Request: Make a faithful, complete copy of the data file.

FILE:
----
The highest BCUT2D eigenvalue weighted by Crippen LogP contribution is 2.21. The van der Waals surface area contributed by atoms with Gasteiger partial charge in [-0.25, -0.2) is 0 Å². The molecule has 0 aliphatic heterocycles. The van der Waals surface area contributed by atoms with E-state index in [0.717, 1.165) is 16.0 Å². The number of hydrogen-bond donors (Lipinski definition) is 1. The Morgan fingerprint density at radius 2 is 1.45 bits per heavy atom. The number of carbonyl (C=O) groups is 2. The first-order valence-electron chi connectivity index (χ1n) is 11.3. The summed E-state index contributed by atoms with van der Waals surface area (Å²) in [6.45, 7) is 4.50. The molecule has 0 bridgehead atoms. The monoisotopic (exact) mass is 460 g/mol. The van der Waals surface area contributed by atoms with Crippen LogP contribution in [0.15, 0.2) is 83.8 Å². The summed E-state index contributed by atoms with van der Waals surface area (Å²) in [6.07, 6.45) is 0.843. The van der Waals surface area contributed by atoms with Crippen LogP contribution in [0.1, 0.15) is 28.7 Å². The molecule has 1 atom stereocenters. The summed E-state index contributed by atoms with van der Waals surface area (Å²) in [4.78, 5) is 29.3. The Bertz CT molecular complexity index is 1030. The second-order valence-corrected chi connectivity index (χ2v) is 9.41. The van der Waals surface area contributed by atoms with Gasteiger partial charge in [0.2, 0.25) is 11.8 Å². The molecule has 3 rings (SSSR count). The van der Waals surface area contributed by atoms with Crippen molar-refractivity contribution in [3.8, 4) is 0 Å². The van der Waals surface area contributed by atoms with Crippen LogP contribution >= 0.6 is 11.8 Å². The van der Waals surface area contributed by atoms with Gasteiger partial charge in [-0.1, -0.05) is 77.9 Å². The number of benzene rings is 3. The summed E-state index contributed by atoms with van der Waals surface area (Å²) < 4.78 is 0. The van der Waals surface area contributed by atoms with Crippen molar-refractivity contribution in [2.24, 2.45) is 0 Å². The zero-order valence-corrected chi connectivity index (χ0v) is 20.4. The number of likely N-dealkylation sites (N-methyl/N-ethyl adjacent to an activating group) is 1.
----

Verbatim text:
The highest BCUT2D eigenvalue weighted by Crippen LogP contribution is 2.21. The van der Waals surface area contributed by atoms with Gasteiger partial charge in [-0.25, -0.2) is 0 Å². The molecule has 0 aliphatic heterocycles. The van der Waals surface area contributed by atoms with E-state index in [0.717, 1.165) is 16.0 Å². The number of hydrogen-bond donors (Lipinski definition) is 1. The Morgan fingerprint density at radius 2 is 1.45 bits per heavy atom. The number of carbonyl (C=O) groups is 2. The first-order valence-electron chi connectivity index (χ1n) is 11.3. The summed E-state index contributed by atoms with van der Waals surface area (Å²) in [6.45, 7) is 4.50. The molecule has 0 bridgehead atoms. The monoisotopic (exact) mass is 460 g/mol. The van der Waals surface area contributed by atoms with Crippen LogP contribution in [0.15, 0.2) is 83.8 Å². The summed E-state index contributed by atoms with van der Waals surface area (Å²) in [6.07, 6.45) is 0.843. The van der Waals surface area contributed by atoms with Crippen LogP contribution in [0.1, 0.15) is 28.7 Å². The molecule has 1 atom stereocenters. The summed E-state index contributed by atoms with van der Waals surface area (Å²) in [4.78, 5) is 29.3. The Bertz CT molecular complexity index is 1030. The second-order valence-corrected chi connectivity index (χ2v) is 9.41. The van der Waals surface area contributed by atoms with Gasteiger partial charge in [0.2, 0.25) is 11.8 Å². The molecule has 3 rings (SSSR count). The van der Waals surface area contributed by atoms with Crippen molar-refractivity contribution in [3.8, 4) is 0 Å². The van der Waals surface area contributed by atoms with Crippen LogP contribution >= 0.6 is 11.8 Å². The van der Waals surface area contributed by atoms with Gasteiger partial charge in [-0.1, -0.05) is 77.9 Å². The number of benzene rings is 3. The summed E-state index contributed by atoms with van der Waals surface area (Å²) < 4.78 is 0. The van der Waals surface area contributed by atoms with Crippen molar-refractivity contribution in [2.24, 2.45) is 0 Å². The zero-order valence-corrected chi connectivity index (χ0v) is 20.4. The number of likely N-dealkylation sites (N-methyl/N-ethyl adjacent to an activating group) is 1.